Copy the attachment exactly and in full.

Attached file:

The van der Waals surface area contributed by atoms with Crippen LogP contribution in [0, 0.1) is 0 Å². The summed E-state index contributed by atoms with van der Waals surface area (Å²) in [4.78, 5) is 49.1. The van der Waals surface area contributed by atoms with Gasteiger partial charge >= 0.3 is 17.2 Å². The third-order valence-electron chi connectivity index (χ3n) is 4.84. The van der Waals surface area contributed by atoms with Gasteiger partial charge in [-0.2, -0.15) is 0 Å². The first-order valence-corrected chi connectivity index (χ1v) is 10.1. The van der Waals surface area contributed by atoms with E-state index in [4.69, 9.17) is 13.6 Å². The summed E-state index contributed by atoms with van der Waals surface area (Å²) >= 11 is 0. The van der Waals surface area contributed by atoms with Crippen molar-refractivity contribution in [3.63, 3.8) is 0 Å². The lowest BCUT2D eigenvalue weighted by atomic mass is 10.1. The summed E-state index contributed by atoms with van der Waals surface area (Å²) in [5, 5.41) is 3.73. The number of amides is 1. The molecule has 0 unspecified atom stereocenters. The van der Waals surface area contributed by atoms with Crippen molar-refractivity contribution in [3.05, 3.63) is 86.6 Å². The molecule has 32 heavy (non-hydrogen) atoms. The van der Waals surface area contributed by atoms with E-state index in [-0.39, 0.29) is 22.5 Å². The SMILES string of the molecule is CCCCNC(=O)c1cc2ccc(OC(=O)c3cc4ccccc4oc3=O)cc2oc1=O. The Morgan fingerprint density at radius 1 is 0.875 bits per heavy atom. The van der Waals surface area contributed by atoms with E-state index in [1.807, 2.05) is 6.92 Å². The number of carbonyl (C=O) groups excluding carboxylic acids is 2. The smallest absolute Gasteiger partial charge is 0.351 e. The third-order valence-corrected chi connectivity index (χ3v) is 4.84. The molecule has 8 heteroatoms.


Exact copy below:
The van der Waals surface area contributed by atoms with Crippen LogP contribution in [0, 0.1) is 0 Å². The summed E-state index contributed by atoms with van der Waals surface area (Å²) in [4.78, 5) is 49.1. The van der Waals surface area contributed by atoms with Gasteiger partial charge >= 0.3 is 17.2 Å². The third-order valence-electron chi connectivity index (χ3n) is 4.84. The van der Waals surface area contributed by atoms with Gasteiger partial charge in [-0.2, -0.15) is 0 Å². The first-order valence-corrected chi connectivity index (χ1v) is 10.1. The van der Waals surface area contributed by atoms with E-state index in [4.69, 9.17) is 13.6 Å². The summed E-state index contributed by atoms with van der Waals surface area (Å²) >= 11 is 0. The van der Waals surface area contributed by atoms with Crippen molar-refractivity contribution in [3.63, 3.8) is 0 Å². The lowest BCUT2D eigenvalue weighted by atomic mass is 10.1. The summed E-state index contributed by atoms with van der Waals surface area (Å²) in [5, 5.41) is 3.73. The number of amides is 1. The molecule has 0 unspecified atom stereocenters. The van der Waals surface area contributed by atoms with Crippen molar-refractivity contribution in [3.05, 3.63) is 86.6 Å². The molecule has 32 heavy (non-hydrogen) atoms. The van der Waals surface area contributed by atoms with E-state index in [-0.39, 0.29) is 22.5 Å². The SMILES string of the molecule is CCCCNC(=O)c1cc2ccc(OC(=O)c3cc4ccccc4oc3=O)cc2oc1=O. The Morgan fingerprint density at radius 1 is 0.875 bits per heavy atom. The van der Waals surface area contributed by atoms with E-state index in [1.807, 2.05) is 6.92 Å². The number of carbonyl (C=O) groups excluding carboxylic acids is 2. The smallest absolute Gasteiger partial charge is 0.351 e. The third-order valence-corrected chi connectivity index (χ3v) is 4.84. The molecule has 8 heteroatoms.